|Primary Industry:||Pharma & Biotech|
|Executive Summary:||Biomass resources are currently greatly underutilized in the United States and countries around the world. If effectively exploited, these resources can reduce our dependency on foreign oil while alleviating several environmental problems.
Forests are prime candidates for improvement in biomass utilization. In the harvesting of a tree, approximately 40% of the biomass is either burned or treated as a waste problem. This waste biomass can be utilized as the feedstock for fermentation processes that could produce ethanol. Ethanol production from plant substrates requires the development of an efficient pretreatment process for increasing the susceptibility of woody biomass to hydrolytic enzymes. Pretreated biomass substrates can then be hydrolyzed to glucose and converted to ethanol by conventional yeast fermentation. Biomass produced ethanol can displace gasoline usage, thereby reducing oil consumption..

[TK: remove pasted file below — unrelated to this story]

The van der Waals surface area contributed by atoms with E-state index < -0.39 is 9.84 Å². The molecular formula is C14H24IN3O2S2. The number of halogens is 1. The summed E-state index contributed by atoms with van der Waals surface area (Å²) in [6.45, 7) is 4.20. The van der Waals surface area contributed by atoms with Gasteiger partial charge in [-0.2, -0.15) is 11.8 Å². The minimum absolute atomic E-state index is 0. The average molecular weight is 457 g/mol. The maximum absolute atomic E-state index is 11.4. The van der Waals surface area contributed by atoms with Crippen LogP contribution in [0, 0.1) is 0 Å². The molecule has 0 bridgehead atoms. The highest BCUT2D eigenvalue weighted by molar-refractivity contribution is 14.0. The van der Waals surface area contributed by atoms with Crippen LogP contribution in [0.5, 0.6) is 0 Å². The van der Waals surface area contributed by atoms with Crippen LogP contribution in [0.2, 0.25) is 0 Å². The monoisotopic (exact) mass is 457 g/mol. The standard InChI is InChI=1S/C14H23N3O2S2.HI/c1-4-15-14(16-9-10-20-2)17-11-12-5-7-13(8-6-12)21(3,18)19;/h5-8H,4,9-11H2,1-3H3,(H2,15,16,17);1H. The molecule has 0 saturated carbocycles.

Currently, steam explosion is one of the most promising methods of pretreating and fractionating woody biomass waste. However, this process has several disadvantages including degradation of cellulose and hemicellulose, reduction in yield and operating cost requirements. Also, the steam explosion pretreatment process may have upper limit pressure constraints that are defined by the maximum allowable saturated steam temperature, which can be utilized without significant product degradation.|